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#90DaysOfDevOps - Getting Hands-On with Python & Network - Day 27

Getting Hands-On with Python & Network

In this final section of Networking fundamentals, we are going to cover some automation tasks and tools with our lab environment created on Day 26

We will be using an SSH tunnel to connect to our devices from our client vs telnet. The SSH tunnel created between client and device is encrypted. We also covered SSH in the Linux section on Day 18

Access our virtual emulated environment

For us to interact with our switches we either need a workstation inside the EVE-NG network or you can deploy a Linux box there with Python installed to perform your automation (Resource for setting up Linux inside EVE-NG) or you can do something like me and define a cloud for access from your workstation.

To do this, we have right-clicked on our canvas and we have selected network and then selected "Management(Cloud0)" this will bridge out to our home network.

However, we do not have anything inside this network so we need to add connections from the new network to each of our devices. (My networking knowledge needs more attention and I feel that you could just do this next step to the top router and then have connectivity to the rest of the network through this one cable?)

I have then logged on to each of our devices and I have run through the following commands for the interfaces applicable to where the cloud comes in.

config t
int gi0/0
no sh
sh ip int br

The final step gives us the DHCP address from our home network. My device network list is as follows:

Node IP Address Home Network IP

SSH to a network device

With the above in place, we can now connect to our devices on our home network using our workstation. I am using Putty but also have access to other terminals such as git bash that give me the ability to SSH to our devices.

Below you can see we have an SSH connection to our router device. (R1)

Using Python to gather information from our devices

The first example of how we can leverage Python is to gather information from all of our devices and in particular, I want to be able to connect to each one and run a simple command to provide me with interface configuration and settings. I have stored this script here

Now when I run this I can see each port configuration over all of my devices.

This could be handy if you have a lot of different devices, create this one script so that you can centrally control and understand quickly all of the configurations in one place.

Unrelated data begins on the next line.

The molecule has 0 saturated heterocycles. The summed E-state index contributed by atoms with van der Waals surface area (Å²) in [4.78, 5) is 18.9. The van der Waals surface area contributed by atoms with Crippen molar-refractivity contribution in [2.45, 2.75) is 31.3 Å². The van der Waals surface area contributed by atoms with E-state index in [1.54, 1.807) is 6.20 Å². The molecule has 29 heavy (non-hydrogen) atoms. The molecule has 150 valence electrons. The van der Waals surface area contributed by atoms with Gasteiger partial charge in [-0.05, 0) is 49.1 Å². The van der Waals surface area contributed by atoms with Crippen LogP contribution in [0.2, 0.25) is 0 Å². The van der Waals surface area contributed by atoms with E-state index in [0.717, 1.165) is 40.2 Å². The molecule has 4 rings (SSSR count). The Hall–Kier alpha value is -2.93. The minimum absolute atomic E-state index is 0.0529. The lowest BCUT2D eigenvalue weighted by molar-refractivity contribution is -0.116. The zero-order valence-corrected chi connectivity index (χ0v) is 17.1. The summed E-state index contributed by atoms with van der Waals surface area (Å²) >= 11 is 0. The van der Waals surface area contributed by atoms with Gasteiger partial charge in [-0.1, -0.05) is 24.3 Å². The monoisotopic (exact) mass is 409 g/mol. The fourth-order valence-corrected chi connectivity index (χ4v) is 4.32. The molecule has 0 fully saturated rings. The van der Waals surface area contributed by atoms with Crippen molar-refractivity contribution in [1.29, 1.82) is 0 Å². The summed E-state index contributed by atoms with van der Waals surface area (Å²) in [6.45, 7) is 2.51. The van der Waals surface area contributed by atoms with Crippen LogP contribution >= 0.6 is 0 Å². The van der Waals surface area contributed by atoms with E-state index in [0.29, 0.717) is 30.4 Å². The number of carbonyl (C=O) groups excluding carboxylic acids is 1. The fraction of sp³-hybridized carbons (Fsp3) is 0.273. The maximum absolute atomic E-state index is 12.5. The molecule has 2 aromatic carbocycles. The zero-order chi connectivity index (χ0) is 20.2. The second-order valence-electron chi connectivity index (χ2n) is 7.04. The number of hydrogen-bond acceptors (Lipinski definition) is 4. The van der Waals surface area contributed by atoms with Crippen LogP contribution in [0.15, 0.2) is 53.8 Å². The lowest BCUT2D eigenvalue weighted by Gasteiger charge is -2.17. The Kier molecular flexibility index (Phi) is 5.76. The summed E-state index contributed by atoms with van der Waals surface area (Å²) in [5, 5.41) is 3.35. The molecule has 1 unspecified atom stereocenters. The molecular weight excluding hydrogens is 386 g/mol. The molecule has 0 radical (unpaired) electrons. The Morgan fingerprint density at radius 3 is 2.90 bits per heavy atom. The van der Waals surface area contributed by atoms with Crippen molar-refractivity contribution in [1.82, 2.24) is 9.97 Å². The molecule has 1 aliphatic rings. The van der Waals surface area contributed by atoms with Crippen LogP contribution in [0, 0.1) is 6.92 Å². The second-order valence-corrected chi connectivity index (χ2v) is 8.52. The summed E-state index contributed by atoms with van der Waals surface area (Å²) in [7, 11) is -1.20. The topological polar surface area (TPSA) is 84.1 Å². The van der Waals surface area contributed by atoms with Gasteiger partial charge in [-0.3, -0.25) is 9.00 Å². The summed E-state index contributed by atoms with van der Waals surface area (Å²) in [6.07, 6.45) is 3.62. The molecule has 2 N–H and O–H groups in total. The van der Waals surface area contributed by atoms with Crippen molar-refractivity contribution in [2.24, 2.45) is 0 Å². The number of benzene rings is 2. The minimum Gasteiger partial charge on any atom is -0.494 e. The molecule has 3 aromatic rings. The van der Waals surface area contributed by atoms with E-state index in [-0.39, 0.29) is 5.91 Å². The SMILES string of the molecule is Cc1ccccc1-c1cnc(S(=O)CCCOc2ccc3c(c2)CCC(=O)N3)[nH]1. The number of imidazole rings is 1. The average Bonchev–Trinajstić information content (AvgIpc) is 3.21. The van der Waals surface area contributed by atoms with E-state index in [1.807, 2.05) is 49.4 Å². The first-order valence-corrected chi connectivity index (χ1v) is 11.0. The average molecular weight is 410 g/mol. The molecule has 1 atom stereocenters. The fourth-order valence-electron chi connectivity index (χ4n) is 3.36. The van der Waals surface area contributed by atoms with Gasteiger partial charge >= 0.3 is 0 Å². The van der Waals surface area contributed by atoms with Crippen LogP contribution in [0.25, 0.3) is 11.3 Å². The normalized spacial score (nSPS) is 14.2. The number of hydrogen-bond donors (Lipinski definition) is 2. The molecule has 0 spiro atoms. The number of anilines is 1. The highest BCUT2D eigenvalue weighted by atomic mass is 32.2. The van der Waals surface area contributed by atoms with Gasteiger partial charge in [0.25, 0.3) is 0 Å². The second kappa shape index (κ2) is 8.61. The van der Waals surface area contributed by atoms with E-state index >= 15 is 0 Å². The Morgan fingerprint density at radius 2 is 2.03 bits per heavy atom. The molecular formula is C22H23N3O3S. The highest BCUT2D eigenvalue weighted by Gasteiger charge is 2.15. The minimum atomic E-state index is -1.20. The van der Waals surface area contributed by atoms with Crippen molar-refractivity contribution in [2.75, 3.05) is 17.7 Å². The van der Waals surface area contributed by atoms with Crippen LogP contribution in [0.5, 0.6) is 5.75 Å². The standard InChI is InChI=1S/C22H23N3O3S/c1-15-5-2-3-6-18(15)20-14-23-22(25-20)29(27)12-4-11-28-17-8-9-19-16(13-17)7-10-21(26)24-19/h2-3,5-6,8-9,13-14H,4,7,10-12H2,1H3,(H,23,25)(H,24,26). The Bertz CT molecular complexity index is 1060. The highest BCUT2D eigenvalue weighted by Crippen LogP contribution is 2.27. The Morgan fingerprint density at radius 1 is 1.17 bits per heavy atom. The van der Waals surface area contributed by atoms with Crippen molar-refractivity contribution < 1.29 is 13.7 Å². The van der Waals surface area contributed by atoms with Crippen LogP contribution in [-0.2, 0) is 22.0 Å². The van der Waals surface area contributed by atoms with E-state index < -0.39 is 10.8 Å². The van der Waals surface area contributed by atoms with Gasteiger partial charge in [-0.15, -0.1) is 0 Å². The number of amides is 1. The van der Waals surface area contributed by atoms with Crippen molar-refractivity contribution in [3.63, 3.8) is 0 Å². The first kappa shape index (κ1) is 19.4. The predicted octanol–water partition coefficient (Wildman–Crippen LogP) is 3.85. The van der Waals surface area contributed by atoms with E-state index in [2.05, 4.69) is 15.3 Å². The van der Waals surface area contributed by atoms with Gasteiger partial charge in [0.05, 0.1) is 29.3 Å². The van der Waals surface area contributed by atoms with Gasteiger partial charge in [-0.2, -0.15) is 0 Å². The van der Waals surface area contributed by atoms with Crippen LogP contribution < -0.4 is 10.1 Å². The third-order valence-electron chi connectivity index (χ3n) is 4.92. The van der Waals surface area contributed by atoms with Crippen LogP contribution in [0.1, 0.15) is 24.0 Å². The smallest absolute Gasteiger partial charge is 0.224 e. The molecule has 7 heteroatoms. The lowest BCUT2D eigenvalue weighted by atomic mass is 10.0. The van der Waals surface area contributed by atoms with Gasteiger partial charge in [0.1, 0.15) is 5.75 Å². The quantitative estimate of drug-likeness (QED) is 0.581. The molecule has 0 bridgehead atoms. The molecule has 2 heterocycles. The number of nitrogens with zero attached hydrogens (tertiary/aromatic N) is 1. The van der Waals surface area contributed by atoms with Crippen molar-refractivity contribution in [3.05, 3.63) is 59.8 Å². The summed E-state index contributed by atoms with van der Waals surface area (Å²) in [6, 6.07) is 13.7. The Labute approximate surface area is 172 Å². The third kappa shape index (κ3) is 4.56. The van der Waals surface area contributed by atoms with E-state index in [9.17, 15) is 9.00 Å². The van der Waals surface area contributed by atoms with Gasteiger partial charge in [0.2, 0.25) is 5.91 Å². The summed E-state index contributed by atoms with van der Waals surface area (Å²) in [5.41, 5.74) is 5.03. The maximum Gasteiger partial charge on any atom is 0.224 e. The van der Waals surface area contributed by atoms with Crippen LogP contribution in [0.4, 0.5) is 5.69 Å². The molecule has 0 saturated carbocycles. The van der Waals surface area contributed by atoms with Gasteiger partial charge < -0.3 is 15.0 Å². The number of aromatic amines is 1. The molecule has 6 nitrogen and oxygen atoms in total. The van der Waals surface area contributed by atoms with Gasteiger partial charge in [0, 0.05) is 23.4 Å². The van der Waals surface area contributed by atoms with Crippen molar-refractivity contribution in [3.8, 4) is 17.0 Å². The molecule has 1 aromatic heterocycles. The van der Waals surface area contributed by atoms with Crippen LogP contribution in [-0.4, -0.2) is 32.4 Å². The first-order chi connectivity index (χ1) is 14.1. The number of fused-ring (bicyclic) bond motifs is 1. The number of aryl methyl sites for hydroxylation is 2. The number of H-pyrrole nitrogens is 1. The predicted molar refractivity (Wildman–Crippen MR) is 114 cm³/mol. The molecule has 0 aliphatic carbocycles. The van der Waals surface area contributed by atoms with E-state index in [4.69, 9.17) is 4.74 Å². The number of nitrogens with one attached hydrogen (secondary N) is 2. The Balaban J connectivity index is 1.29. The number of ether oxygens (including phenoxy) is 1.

Using Python to configure our devices

The above is useful but what about using Python to configure our devices, in our scenario we have a trunked port between SW1 and SW2 again imagine if this was to be done across many of the same switches we want to automate that and not have to manually connect to each switch to make the configuration change.

We can use to achieve this. This will connect over SSH and perform that change on our SW1 which will also change to SW2.

Now for those that look at the code, you will see the message appears and tells us sending configuration to device but there is no confirmation that this has happened we could add additional code to our script to perform that check and validation on our switch or we could modify our script before to show us this.

backing up your device configurations

Another use case would be to capture our network configurations and make sure we have those backed up, but again we don't want to be connecting to every device we have on our network so we can also automate this using You will also need to populate the backup.txt with the IP addresses you want to backup.

Run your script and you should see something like the below.

That could be me just writing a simple print script in python so I should show you the backup files as well.


A widely used Python module for SSH. You can find out more at the official GitHub link here

We can install this module using the pip install paramiko command.

We can verify the installation by entering the Python shell and importing the paramiko module.


The netmiko module targets network devices specifically whereas paramiko is a broader tool for handling SSH connections overall.

Netmiko which we have used above alongside paramiko can be installed using pip install netmiko

Netmiko supports many network vendors and devices, you can find a list of supported devices on the GitHub Page

Other modules

It is also worth mentioning a few other modules that we have not had the chance to look at but they give a lot more functionality when it comes to network automation.

netaddr is used for working with and manipulating IP addresses, again the installation is simple with pip install netaddr

you might find yourself wanting to store a lot of your switch configuration in an excel spreadsheet, the xlrd will allow your scripts to read the excel workbook and convert rows and columns into a matrix. pip install xlrd to get the module installed.

Some more use cases where network automation can be used that I have not had the chance to look into can be found here

I think this wraps up our Networking section of the #90DaysOfDevOps, Networking is one area that I have not touched for a while really and there is so much more to cover but I am hoping between my notes and the resources shared throughout it is helpful for some.


Most of the examples I am using here as I am not a Network Engineer have come from this extensive book which is not free but I am using some of the scenarios to help understand Network Automation.

See you on Day 28 where will start looking into cloud computing and get a good grasp and foundational knowledge of the topic and what is available.